Paul Reynolds on DNV GL’s manifesto for offshore wind

Last month DNV GL published a manifesto on how to cut costs for offshore wind. Here Paul Reynolds, head of renewables strategy and policy in the UK, goes into the details.

By Jason Deign

It is not the only organisation in the world that wants to bring down offshore wind costs. But DNV GL, the global certification giant, believes it has a three-point plan that might help cut the cost of offshore projects once and for all.

Last month it published ‘Offshore wind: a manifesto for cost reduction’, with 14 pledges grouped under three headings: do it right, do it better and do it differently.

The first pillar of the manifesto contained measures, such as launching joint industry projects on improving marine operations and cable installation. The second covered topics such as optimising monopile design standards and delivering better site designs.

And the third, doing things differently, included pushing the technological limits of turbine design and driving the commercialisation of floating wind.

“The DNV GL manifesto for offshore wind cost reduction does more than identify and quantify cost reduction opportunities,” said the certification body in a press statement. “It sets out the challenge and commits DNV GL to action on the most important issues.”

But what led DNV GL to come up with this document? And how realistic are the proposals? To answer this and other questions, Wind Energy Update got in touch with Paul Reynolds, DNV GL’s head of renewables strategy and policy in the UK.

Q: How is DNV GL implementing its manifesto in projects today? Can you provide examples?

A: DNV GL has re-issued the monopile design guide, which for large monopiles could reduce the steel weight by around 7% to 15%. This is out now and so designers can use this in projects today. Moreover this saving has not come from a radical technical shift.

Instead, it has arisen from reviewing the underpinning assumptions associated with the welds for monopiles, which highlights that the sector is still young, with plenty of potential for improvement by simply doing it better.

In addition, DNV GL understands that the cable installation recommended practice document is now being used as the benchmark for contractual discussions on subsea cable installation for offshore. This is clearly helping the sector to do it right.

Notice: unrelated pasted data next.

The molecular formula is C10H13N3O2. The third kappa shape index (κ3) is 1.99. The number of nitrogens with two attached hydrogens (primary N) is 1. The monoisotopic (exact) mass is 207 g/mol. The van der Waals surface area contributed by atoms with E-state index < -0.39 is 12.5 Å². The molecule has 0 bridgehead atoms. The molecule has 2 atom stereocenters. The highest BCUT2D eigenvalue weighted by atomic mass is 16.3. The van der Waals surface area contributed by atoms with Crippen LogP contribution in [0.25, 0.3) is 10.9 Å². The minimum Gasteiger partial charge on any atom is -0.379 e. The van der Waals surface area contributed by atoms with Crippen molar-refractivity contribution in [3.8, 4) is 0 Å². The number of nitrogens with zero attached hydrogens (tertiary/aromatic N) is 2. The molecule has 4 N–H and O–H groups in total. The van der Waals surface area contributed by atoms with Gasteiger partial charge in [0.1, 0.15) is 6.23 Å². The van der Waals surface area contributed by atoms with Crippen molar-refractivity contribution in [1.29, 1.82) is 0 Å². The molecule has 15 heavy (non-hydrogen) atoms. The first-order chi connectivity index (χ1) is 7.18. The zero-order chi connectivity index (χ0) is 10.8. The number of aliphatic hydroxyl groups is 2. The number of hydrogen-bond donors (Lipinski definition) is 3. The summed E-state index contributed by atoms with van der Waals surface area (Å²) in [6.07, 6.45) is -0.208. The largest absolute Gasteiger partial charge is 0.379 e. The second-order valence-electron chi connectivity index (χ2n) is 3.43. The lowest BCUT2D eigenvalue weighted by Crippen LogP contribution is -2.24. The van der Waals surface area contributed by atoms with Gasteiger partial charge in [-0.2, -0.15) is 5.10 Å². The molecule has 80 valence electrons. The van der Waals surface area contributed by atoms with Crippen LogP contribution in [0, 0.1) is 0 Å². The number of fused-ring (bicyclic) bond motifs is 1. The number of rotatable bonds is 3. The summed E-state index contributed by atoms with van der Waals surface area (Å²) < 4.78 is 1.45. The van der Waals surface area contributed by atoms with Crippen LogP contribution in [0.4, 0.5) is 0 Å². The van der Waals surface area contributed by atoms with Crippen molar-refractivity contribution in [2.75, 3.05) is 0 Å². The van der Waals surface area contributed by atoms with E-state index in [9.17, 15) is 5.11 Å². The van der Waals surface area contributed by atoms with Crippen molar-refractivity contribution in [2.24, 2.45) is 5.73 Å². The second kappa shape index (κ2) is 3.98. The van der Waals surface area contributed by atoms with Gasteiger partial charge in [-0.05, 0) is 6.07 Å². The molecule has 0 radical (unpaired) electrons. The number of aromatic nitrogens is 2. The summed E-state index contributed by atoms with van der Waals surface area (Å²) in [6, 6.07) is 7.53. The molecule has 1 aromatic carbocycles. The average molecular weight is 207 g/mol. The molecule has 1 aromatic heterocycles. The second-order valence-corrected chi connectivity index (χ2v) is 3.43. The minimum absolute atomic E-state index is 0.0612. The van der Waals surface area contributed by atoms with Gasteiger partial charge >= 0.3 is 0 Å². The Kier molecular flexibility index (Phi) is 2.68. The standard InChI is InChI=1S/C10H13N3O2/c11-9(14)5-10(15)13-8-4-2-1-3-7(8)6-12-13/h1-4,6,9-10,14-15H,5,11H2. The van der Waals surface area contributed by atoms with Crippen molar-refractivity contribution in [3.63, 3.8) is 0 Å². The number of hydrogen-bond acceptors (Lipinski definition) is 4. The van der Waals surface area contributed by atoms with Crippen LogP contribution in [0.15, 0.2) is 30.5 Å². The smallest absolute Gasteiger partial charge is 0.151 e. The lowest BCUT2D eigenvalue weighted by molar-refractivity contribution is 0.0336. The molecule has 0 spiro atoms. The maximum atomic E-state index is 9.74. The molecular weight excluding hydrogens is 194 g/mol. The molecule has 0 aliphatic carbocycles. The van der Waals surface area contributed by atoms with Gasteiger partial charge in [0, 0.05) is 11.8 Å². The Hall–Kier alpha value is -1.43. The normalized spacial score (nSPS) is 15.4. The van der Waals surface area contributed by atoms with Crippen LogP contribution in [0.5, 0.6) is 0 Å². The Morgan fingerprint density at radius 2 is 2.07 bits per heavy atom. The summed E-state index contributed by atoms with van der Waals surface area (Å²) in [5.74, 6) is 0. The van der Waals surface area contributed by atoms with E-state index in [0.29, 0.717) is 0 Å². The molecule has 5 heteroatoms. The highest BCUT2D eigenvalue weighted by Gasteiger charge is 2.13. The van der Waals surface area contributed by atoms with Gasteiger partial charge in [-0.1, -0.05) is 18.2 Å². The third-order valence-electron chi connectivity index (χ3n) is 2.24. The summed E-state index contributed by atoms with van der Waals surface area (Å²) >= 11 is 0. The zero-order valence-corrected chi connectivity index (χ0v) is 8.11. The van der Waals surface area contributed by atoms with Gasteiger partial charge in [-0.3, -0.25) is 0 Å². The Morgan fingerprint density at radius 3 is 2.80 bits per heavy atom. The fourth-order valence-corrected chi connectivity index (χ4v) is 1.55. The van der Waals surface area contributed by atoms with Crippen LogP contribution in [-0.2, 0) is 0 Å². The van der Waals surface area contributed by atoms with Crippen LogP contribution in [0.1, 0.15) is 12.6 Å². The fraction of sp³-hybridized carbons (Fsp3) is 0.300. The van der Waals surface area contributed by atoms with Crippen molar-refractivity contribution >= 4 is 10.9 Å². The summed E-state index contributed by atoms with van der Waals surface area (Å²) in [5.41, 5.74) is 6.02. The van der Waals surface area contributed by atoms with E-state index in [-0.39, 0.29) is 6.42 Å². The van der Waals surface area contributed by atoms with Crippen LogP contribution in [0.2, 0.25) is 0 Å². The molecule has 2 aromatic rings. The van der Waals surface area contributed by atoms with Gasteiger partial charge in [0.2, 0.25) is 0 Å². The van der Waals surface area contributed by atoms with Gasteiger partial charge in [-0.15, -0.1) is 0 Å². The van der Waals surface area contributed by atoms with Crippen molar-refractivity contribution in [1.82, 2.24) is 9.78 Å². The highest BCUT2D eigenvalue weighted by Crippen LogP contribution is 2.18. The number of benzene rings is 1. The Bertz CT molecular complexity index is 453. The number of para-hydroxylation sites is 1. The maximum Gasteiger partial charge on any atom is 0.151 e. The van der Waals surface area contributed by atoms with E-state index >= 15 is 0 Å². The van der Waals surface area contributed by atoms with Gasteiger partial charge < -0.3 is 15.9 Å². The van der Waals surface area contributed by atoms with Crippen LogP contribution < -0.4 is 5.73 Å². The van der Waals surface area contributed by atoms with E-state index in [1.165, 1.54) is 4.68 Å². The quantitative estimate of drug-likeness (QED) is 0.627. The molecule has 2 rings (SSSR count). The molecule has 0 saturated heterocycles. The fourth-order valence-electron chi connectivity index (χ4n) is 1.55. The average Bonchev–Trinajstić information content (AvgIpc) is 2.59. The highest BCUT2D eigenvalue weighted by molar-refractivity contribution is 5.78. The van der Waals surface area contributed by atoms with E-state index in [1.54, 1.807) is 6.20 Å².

Q: Can the manifesto be used in any way universally across the marine energy sector, including offshore wind and tidal energy, for example?

A: The manifesto has been written with offshore wind in mind, but the themes identified are certainty relevant for tidal energy, as are some of the initiatives.

For instance, getting it right through proper management of risk is very important in tidal, with the environmental conditions posed by strong tides in the installation phase even more challenging than offshore wind.

In addition, wave and tidal devices will need to install cables and the work we are doing to reduce cable installation risk, first in the publication of the recommended practice document and now in a follow-on joint industry project, will be extremely relevant for all marine renewables.

Q: What are DNV GL's commercial objectives in launching the manifesto? What do you expect to gain from it?

A: The manifesto represents DNV GL's commitment to cutting cost in the offshore wind sector. We believe in a global, long-term, cost-competitive offshore wind sector and these are our pledges to help achieving this. Clearly we cannot do it alone. Only by working together can this industry achieve its vast potential.

Q: How has the manifesto been received so far, and by whom?

A: The manifesto has been received positively to date, with good attendance at the launch in Hamburg and a large number of downloads and high degree of interest since. An exciting thing has been the range of interest from countries all around the world.

It is another sign that the offshore wind sector is going global, which can only be a good thing.

Q: How responsive can the offshore wind sector be with this manifesto, given that many projects have already been committed or are progressing?

A: The 14 pledges that we make cover the whole lifecycle, so even if a project is operational they could still benefit.

For instance, having a better understanding of the performance of crew transfer vessels through sea trials can help developers choose the right vessel for the job and plan maintenance more effectively.